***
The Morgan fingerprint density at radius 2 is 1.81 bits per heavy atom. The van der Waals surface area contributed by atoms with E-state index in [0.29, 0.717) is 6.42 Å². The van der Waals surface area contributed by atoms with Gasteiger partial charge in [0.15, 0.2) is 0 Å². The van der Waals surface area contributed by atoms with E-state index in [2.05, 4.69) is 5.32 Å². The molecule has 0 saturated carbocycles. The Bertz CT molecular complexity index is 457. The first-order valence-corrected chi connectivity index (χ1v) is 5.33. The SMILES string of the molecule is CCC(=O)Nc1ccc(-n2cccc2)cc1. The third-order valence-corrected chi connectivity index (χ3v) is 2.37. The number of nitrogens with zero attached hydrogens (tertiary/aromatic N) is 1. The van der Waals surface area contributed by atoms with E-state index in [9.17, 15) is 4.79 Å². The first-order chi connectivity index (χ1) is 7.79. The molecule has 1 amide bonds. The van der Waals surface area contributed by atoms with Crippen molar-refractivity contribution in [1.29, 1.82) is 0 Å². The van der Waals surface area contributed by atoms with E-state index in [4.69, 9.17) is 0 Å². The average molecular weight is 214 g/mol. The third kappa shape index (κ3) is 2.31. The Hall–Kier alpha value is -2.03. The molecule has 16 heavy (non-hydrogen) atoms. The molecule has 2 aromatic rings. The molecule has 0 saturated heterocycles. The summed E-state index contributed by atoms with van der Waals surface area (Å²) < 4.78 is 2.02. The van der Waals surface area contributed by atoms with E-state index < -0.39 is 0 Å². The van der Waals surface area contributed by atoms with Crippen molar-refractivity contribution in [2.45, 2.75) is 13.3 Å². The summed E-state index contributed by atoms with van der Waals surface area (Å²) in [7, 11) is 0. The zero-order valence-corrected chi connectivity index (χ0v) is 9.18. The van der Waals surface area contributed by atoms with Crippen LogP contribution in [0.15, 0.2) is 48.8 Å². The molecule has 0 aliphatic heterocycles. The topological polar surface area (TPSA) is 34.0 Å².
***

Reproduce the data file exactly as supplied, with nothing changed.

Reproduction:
The Morgan fingerprint density at radius 2 is 1.81 bits per heavy atom. The van der Waals surface area contributed by atoms with E-state index in [0.29, 0.717) is 6.42 Å². The van der Waals surface area contributed by atoms with Gasteiger partial charge in [0.15, 0.2) is 0 Å². The van der Waals surface area contributed by atoms with E-state index in [2.05, 4.69) is 5.32 Å². The molecule has 0 saturated carbocycles. The Bertz CT molecular complexity index is 457. The first-order valence-corrected chi connectivity index (χ1v) is 5.33. The SMILES string of the molecule is CCC(=O)Nc1ccc(-n2cccc2)cc1. The third-order valence-corrected chi connectivity index (χ3v) is 2.37. The number of nitrogens with zero attached hydrogens (tertiary/aromatic N) is 1. The van der Waals surface area contributed by atoms with E-state index in [9.17, 15) is 4.79 Å². The first-order chi connectivity index (χ1) is 7.79. The molecule has 1 amide bonds. The van der Waals surface area contributed by atoms with Crippen molar-refractivity contribution in [1.29, 1.82) is 0 Å². The van der Waals surface area contributed by atoms with E-state index in [4.69, 9.17) is 0 Å². The average molecular weight is 214 g/mol. The third kappa shape index (κ3) is 2.31. The Hall–Kier alpha value is -2.03. The molecule has 16 heavy (non-hydrogen) atoms. The molecule has 2 aromatic rings. The molecule has 0 saturated heterocycles. The summed E-state index contributed by atoms with van der Waals surface area (Å²) < 4.78 is 2.02. The van der Waals surface area contributed by atoms with E-state index < -0.39 is 0 Å². The van der Waals surface area contributed by atoms with Crippen molar-refractivity contribution in [2.45, 2.75) is 13.3 Å². The summed E-state index contributed by atoms with van der Waals surface area (Å²) in [7, 11) is 0. The zero-order valence-corrected chi connectivity index (χ0v) is 9.18. The van der Waals surface area contributed by atoms with Crippen LogP contribution in [0.15, 0.2) is 48.8 Å². The molecule has 0 aliphatic heterocycles. The topological polar surface area (TPSA) is 34.0 Å².